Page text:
Something often forgotten or ignored about Montana's career is that he was also one of the greatest regular-season quarterbacks of all time. He led the NFL in touchdowns and passer rating twice each, and he passed for the most yards of the 1980s. He and Dan Marino were the only players with six 3,000-yard passing seasons in the decade, and the only two with 200 TD passes. Montana set the all-time record for passer rating, plus he excelled in areas that don't show up in the rating formula — he was a good runner, he didn't take many sacks, and he seldom fumbled. Montana made eight Pro Bowls and five all-pro squads, three of them first-team. He was the Associated Press NFL MVP in 1989 and '90.

Montana checks all the boxes. He had a long, productive career, during which he was regularly regarded as the finest QB in the game. He was smart, accurate, versatile, and extraordinarily calm under pressure. His regular-season stats are superb, and he was the greatest quarterback in Super Bowl history.

4. Dan Marino
Miami Dolphins, 1983-99
61,361 yards, 420 TD, 252 INT, 86.4 rating

When Dan Marino retired, he held the career records for pass completions, yards, and touchdowns, all of them by a huge margin. He also held dozens of records for things like 300-yard passing games and 4,000-yard seasons, plus significant single-season records for passing yards (5,084) and TDs (48).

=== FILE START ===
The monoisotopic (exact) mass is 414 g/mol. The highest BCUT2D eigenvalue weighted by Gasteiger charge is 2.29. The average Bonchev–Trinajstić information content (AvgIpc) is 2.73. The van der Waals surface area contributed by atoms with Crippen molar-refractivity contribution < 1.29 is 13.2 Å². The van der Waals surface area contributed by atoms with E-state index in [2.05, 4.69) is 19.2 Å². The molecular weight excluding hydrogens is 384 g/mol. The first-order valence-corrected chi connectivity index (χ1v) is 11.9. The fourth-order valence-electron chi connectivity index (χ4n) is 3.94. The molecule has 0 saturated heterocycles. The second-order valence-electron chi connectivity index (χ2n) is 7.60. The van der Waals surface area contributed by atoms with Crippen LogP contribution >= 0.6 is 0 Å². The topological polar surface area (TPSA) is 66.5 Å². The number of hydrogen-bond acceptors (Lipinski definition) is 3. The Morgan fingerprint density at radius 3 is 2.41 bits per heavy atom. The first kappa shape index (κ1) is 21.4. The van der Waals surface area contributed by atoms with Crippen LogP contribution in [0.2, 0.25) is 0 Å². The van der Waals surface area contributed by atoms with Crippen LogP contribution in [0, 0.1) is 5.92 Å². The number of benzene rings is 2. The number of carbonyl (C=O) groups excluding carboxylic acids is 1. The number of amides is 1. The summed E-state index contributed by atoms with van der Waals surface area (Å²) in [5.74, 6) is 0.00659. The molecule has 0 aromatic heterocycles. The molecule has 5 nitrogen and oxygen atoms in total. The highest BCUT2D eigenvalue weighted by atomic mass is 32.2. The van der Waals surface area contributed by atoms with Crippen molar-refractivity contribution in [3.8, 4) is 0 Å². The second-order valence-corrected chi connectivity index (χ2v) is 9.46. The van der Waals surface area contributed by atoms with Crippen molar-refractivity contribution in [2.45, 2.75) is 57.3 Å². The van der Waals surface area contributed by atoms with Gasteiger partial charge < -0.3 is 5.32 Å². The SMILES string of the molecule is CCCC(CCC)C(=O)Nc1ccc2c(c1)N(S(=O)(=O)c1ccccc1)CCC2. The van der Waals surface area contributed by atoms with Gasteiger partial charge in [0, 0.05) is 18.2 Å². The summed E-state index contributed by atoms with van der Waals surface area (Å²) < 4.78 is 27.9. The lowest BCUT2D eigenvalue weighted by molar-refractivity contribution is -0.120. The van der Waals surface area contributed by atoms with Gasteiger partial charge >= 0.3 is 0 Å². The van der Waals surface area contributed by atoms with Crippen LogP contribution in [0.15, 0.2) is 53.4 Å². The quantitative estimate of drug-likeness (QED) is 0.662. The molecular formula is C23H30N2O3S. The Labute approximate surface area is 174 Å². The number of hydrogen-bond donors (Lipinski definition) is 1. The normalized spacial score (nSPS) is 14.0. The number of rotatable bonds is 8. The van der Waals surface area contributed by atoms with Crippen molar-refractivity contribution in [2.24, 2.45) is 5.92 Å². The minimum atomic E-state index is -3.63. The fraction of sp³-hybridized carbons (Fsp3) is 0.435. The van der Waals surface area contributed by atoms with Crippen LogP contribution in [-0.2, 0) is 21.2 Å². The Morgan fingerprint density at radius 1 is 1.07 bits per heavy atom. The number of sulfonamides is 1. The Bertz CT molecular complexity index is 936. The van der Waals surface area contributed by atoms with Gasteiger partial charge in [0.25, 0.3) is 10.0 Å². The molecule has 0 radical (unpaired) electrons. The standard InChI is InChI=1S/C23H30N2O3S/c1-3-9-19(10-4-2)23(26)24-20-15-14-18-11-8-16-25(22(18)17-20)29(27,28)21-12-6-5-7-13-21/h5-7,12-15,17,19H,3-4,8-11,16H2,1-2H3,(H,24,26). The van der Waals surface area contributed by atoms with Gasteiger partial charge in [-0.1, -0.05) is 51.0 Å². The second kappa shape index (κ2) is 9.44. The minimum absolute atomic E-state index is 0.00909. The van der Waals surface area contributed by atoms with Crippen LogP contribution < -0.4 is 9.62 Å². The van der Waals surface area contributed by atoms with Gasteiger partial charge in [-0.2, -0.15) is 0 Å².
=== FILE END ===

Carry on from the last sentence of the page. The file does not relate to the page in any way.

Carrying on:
It isn't just that Marino set the records; he put them far out of reach, and they stood for decades. No one came within 200 yards of Marino's single-season record for 24 years. When Drew Brees finally broke it more than a quarter-century later (2011), he threw almost 100 more passes than Marino, and he did it with the benefit of new rules that make passing easier. The TD record was even more impressive: when Marino threw 48 TDs, he broke the existing record ... of 36. Two years later, he threw 44. Until the new illegal contact policy in 2004, Marino still had more 40-TD seasons than every other player in history combined, including the top two of all time.

The career marks, since broken by Brett Favre, were equally unthinkable. Marino retired with nearly 10,000 more yards than 2nd-place John Elway (51,475) and nearly 25% more TDs than Fran Tarkenton (342). Marino made nine Pro Bowls and six Associated Press all-pro Teams, including three straight years first-team all-pro (1984-86).

Marino's 1984 season, when he set the yardage and TD records, might be the best season in NFL history, by any player at any position. The Dolphins went 14-2, and Marino won NFL MVP (ahead of Eric Dickerson, who rushed for 2,105 yards). Marino threw 3 TDs in a playoff win over the Seahawks and Defensive Player of the Year Kenny Easley, then 421 yards and 4 TDs in a 45-28 AFC Championship victory over the Steelers. The Dolphins lost Super Bowl XIX, but everyone in football knew that Marino, just 23, would win multiple championships.